Experiential Marketing Topic of Opening ad:tech Keynote
Opening the 2005 New York ad:tech show, ad:tech Chair Susan Bratton appeared on stage wearing a pair of wings in a nod to an event later in the day called ad:tech Connect Live, where attendees can engage in some serious interaction. Bratton told the audience this year's ad:tech is the largest yet with 8,300 people expected to attend and over 230 exhibitors vying for attendees attention.
Bratton introduced the first keynote speaker, Lexus Marketing VP Deborah Wahl-Meyer who explained Lexus' approach to marketing embraces the notion that customers are like quests in one's own home and should be treated with dignity. Wahl-Meyer acknowledge the consumer is in the driver's seat today and calls many of the shots when it comes to marketing communication. With technology like TiVo and weblogs, consumers have far more control and voice then they ever had before.
Wahl-Meyer spoke about the Scion which was launched with no marketing budget and promoted the vehicle by mainly through enabling people to become brand evangelists who sung the virtues of Scion to their friends. Wahl-Meyer said marketing is now about helping the consumer find the brand through experience rather than the brand trying to find the consumer through traditional demographic/psychographics means.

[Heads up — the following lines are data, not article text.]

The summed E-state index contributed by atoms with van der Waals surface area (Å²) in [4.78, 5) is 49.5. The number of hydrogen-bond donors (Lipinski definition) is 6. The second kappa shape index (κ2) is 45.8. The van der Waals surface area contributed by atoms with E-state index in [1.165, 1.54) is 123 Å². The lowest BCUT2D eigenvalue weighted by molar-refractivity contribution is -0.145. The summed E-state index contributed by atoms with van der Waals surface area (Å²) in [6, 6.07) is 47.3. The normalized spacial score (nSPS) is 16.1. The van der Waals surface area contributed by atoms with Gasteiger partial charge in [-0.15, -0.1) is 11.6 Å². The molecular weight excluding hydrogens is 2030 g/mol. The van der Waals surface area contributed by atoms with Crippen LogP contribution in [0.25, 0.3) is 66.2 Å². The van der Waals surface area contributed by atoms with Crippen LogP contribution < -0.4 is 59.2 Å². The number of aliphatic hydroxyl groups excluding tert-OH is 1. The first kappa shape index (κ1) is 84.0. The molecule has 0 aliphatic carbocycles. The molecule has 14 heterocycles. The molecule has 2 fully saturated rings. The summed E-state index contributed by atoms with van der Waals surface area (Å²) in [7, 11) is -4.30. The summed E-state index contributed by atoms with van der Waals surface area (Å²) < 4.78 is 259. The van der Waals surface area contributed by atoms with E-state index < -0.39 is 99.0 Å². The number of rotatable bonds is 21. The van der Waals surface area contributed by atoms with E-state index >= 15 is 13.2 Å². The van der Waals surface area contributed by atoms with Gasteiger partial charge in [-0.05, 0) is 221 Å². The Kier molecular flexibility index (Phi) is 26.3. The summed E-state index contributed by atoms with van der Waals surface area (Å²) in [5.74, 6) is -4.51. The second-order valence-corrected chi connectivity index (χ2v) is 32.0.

Wahl-Meyer shared with the audience the recent holographic street ad the company did that introduced the new IS with a 3D holographic graphic which caused a great deal of foot traffic in Times Square. She also described an online effort in partnership with Edmund's whereby people could pose questions and comments to Lexus GM Bob Carter in advance of the launch of the IS. Many of the comments where heeded when the car was ultimately launched. Wahl-Meyer also built relationships with current and new customers through a "Ride and Drive" promotion where current owners, friends of owners and prospect were invited to a spend a day driving Lexus vehicles. Many of the 50,000 that attended ended up buying cars.
Following Wahl-Meyer, Bratton introduced Hard Rock Cafe CMO Sean Dee who took the audience through the change from a world dominated to mass media to a word dominated by mass fragmentation by demonstrating that, in 1985, the Cosby show was watched by more than half the people in the country. Today, top rated television shows are lucky if they net 20,000 viewers. Dee demonstrated Hard Rock's embrace of experiential marketing by design through its business model which brings customers inside the world of rock and roll with the company's legendary collection of rock memorabilia. While acknowledging it was a bit over the top from a self-promotional perspective, Dee showed the audience a video which really brought to life the notion of customer experience and how experiential marketing can help grow a company. Hard Rock, which started with one store now has 124 stores in 41 countries.